Substrate and product trafficking through the active center gorge of acetylcholinesterase analyzed by crystallography and equilibrium bindingBourne, Y., Radic, Z., Sulzenbacher, G., Kim, E., Taylor, P., Marchot, P.
(2006) J Biol Chem 281: 29256-29267
- PubMed: 16837465
- DOI: 10.1074/jbc.M603018200
- Structures With Same Primary Citation
- PubMed Abstract:
Hydrolysis of acetylcholine catalyzed by acetylcholinesterase (AChE), one of the most efficient enzymes in nature, occurs at the base of a deep and narrow active center gorge. At the entrance of the gorge, the peripheral anionic site provides a bindi ...
Hydrolysis of acetylcholine catalyzed by acetylcholinesterase (AChE), one of the most efficient enzymes in nature, occurs at the base of a deep and narrow active center gorge. At the entrance of the gorge, the peripheral anionic site provides a binding locus for allosteric ligands, including substrates. To date, no structural information on substrate entry to the active center from the peripheral site of AChE or its subsequent egress has been reported. Complementary crystal structures of mouse AChE and an inactive mouse AChE mutant with a substituted catalytic serine (S203A), in various complexes with four substrates (acetylcholine, acetylthiocholine, succinyldicholine, and butyrylthiocholine), two non-hydrolyzable substrate analogues (m-(N,N,N-trimethylammonio)-trifluoroacetophenone and 4-ketoamyltrimethylammonium), and one reaction product (choline) were solved in the 2.05-2.65-A resolution range. These structures, supported by binding and inhibition data obtained on the same complexes, reveal the successive positions and orientations of the substrates bound to the peripheral site and proceeding within the gorge toward the active site, the conformations of the presumed transition state for acylation and the acyl-enzyme intermediate, and the positions and orientations of the dissociating and egressing products. Moreover, the structures of the AChE mutant in complexes with acetylthiocholine and succinyldicholine reveal additional substrate binding sites on the enzyme surface, distal to the gorge entry. Hence, we provide a comprehensive set of structural snapshots of the steps leading to the intermediates of catalysis and the potential regulation by substrate binding to various allosteric sites at the enzyme surface.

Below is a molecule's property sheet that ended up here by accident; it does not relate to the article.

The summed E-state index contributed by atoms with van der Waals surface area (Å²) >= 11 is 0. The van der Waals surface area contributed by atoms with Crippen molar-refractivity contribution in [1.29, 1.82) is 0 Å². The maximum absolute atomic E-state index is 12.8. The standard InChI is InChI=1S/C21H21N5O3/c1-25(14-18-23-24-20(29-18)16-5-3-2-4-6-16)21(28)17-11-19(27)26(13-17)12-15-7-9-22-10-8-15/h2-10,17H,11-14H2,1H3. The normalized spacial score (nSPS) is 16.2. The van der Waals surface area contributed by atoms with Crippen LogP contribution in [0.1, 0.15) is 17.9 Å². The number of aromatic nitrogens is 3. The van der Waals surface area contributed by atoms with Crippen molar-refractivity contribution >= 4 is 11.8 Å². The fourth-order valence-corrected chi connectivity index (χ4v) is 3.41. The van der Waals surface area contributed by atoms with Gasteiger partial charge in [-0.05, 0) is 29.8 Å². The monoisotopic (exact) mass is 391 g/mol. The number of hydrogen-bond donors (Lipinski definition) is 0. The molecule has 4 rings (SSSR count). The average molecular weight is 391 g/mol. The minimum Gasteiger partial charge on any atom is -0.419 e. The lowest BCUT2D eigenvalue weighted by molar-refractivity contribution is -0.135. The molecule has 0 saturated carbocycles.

Ingénierie des Protéines, CNRS FRE-2738, Institut Fédératif de Recherche Jean Roche, Université dela Méditerranée, Faculté d eMédecine Secteur Nord, F-13916 Marseille Cedex 20, France.